Fascist group founder Alex Davies aims for ‘white Britain’
A FASCIST group co-founder has said he wants to see a pre-World War era Britain when it was “overwhelmingly white”.
Alex Davies, who set up the now-proscribed outfit NS131, told Winchester Crown Court that his goal can be achieved by “compulsorily deporting” ethnic minorities from the UK “along the lines of the Conservative government’s Rwanda policy”.
The government of prime minister Boris Johnson plans to send tens of thousands of asylum seekers to the east African country of Rwanda to break people-smuggling networks and stem the flow of migrants across the English Channel.
The 27-year-old Davies, from Swansea, Wales, said, “if we were to take power, our aim is to have an overwhelmingly white Britain as it more or less has been for centuries”.
“It’s only in the past 50, 60 [or] 70 years we have had mass immigration, it would be to return to the status quo of before the Second World War,” he said during his trial on Tuesday (10).
He co-founded the continuity group NS131 after the UK government proscribed the right-wing extremist organisation National Action in 2016.
NS131, which stood for National Socialist Anti-Capitalist Action, has also been banned. But he denied he was associated with National Action which is accused of terrorising towns across the country, calling for an “all-out race war”.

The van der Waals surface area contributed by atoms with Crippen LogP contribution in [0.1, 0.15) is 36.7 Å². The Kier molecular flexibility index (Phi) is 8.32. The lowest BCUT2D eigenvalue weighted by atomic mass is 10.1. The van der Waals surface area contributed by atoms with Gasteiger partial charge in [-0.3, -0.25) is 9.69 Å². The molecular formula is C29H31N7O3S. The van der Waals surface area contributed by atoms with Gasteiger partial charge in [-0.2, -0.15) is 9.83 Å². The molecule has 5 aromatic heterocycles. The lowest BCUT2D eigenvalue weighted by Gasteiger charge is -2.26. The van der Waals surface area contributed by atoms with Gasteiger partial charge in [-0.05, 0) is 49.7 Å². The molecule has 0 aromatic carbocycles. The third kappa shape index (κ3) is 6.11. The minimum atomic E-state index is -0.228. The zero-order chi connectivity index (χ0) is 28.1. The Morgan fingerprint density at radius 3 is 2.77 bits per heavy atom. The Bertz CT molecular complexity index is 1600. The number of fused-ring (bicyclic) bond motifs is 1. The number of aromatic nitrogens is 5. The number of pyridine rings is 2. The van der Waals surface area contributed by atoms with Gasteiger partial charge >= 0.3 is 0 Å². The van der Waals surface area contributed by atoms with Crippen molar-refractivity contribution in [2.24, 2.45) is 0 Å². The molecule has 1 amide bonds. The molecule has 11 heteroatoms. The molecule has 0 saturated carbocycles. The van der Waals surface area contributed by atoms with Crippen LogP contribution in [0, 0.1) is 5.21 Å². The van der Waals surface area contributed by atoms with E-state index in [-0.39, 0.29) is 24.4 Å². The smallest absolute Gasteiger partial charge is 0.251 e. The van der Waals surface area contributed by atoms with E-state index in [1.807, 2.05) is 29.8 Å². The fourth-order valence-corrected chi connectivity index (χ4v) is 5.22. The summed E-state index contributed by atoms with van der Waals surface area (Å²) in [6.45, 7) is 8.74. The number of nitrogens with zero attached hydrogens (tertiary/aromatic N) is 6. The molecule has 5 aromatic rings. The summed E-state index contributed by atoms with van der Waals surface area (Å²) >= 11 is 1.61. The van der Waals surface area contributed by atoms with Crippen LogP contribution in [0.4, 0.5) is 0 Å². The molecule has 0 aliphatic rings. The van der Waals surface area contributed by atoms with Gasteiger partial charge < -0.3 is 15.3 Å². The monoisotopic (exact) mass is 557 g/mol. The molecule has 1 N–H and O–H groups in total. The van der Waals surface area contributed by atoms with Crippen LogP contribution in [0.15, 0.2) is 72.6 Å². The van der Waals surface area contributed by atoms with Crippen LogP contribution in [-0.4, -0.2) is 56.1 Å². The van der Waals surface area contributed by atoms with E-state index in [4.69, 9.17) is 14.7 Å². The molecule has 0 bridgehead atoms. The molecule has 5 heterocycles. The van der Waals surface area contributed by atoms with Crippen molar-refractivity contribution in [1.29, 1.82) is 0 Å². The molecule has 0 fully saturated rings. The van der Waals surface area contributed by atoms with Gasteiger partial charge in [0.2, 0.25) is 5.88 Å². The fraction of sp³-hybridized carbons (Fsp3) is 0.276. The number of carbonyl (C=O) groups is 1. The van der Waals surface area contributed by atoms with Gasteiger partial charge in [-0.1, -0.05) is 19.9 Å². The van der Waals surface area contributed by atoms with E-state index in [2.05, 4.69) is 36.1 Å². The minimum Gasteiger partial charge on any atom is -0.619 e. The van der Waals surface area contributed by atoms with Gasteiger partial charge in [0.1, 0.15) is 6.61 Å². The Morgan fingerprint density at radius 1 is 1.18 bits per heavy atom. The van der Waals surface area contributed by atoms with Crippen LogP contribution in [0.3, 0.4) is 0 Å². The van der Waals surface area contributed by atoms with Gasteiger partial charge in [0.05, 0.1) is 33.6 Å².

Davies, however, advocated the retention of those ethnic minorities and Jews who do “essential jobs” in the UK.
“There are certain Jews that do essential jobs, just as there are black, Asian and ethnic minority people who do essential jobs, and to send them back would be doing harm to ourselves.”
When Barnaby Jameson QC asked him if the repatriation of ethnic minorities and Jewish people would be enforced, Davies said: “It would be compulsory, I imagine”.
“It would be run along the lines of the current Conservative government and their sending asylum seekers to Rwanda.”
Davies, who studied philosophy at the University of Warwick, was referred to Prevent – a government programme aimed at tackling extremism – in 2011 when he was 16.